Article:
Home / News / Portable Audio News / MP3 Creators Unveil 'MusicDNA' Format to Battle iTunes LP

MP3 Creators Unveil 'MusicDNA' Format to Battle iTunes LP

Gordon Kelly


MP3 Creators Unveil 'MusicDNA' Format to Battle iTunes LP

Could this be the next MP3? Or just another MP3HD or mp3PRO?

Dubbed 'MusicDNA', it is backed by Fraunhofer IDMT, the developers of MP3, and preaches integrated multimedia content as the key hook. What this means is, much like iTunes LP, MusicDNA files will contain artist information, lyrics and sleeve notes, concert dates and even merchandising links and live blog posts or tweets from the artist. This is because, unlike iTunes LP, MusicDNA content will be dynamic so it will keep updating via the Internet.

"Out of a rusted old VW Beetle we are making a Ferrari," claimed Bach Technology CEO Stefan Kohlmeyer, who heads up the team behind the new format. "We are taking an existing idea, giving the end user a lot more and making that file much more valuable – like transforming a tiny house into a huge villa... At the moment there is no real incentive to buy a legal file. If we concentrate on making the legal file, we can help the entire music industry."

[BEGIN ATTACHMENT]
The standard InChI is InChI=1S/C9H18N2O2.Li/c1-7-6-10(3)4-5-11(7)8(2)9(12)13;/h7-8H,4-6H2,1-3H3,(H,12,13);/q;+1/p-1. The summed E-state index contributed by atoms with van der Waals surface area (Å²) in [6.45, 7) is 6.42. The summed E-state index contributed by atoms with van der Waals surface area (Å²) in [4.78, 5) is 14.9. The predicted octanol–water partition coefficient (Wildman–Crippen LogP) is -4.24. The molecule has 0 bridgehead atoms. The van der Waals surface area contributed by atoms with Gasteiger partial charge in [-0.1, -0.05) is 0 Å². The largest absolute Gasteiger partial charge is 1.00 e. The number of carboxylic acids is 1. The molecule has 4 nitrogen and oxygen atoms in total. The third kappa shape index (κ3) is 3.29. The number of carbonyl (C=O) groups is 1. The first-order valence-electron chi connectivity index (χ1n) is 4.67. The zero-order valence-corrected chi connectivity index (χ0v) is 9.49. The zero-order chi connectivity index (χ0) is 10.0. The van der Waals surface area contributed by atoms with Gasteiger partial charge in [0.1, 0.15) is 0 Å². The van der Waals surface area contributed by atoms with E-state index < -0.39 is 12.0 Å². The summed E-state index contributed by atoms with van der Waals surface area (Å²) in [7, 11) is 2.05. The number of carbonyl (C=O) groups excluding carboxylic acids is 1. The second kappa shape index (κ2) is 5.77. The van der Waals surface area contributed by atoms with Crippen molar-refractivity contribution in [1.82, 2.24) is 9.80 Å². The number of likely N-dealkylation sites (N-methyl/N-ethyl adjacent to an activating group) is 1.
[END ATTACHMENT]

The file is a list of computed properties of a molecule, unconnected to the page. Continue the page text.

Kohlmeyer confirmed that pirate copies of MusicDNA files would have static multimedia content from the moment they were duplicated. Beta launches will be in the spring.

In theory it is a clever idea, but by no means a lone voice. CMX and MXP4 are rival multimedia inclusive audio formats also in development and the potential for yet another unwelcome format war could be on the horizon. Then again, will anyone care? I'd argue the majority of people buy music for the music not the extras and MP3 remains ubiquitous, compact and - while purists may moan - can be encoded up to a high enough quality to fool virtually anyone... including us.


via The Guardian



January 26, 2010, 8:51 pm

I believe this will only appeal to those who buy special edition DVDs for the extras - not that there is anything wrong with that.

Peter 20

January 26, 2010, 9:04 pm

I will not put anything other then OGG on my media player.


January 26, 2010, 9:04 pm

Expect Amazon to back this format.


January 26, 2010, 9:26 pm

For posterity's sake, I submit here that this format is doomed to failure. In years to come my powers of prediction shall be commented upon with awe.


January 26, 2010, 9:34 pm

Once you've brought something, these record companies and film companies have no reason to add extras and update content.. for nothing. Much like BD-Live, they won't do anything with this other than flood stuff you own with adverts for more stuff to buy.


January 26, 2010, 9:40 pm

I'm not even bothered to see the cover design of the album im listening to on my phone...


January 26, 2010, 10:09 pm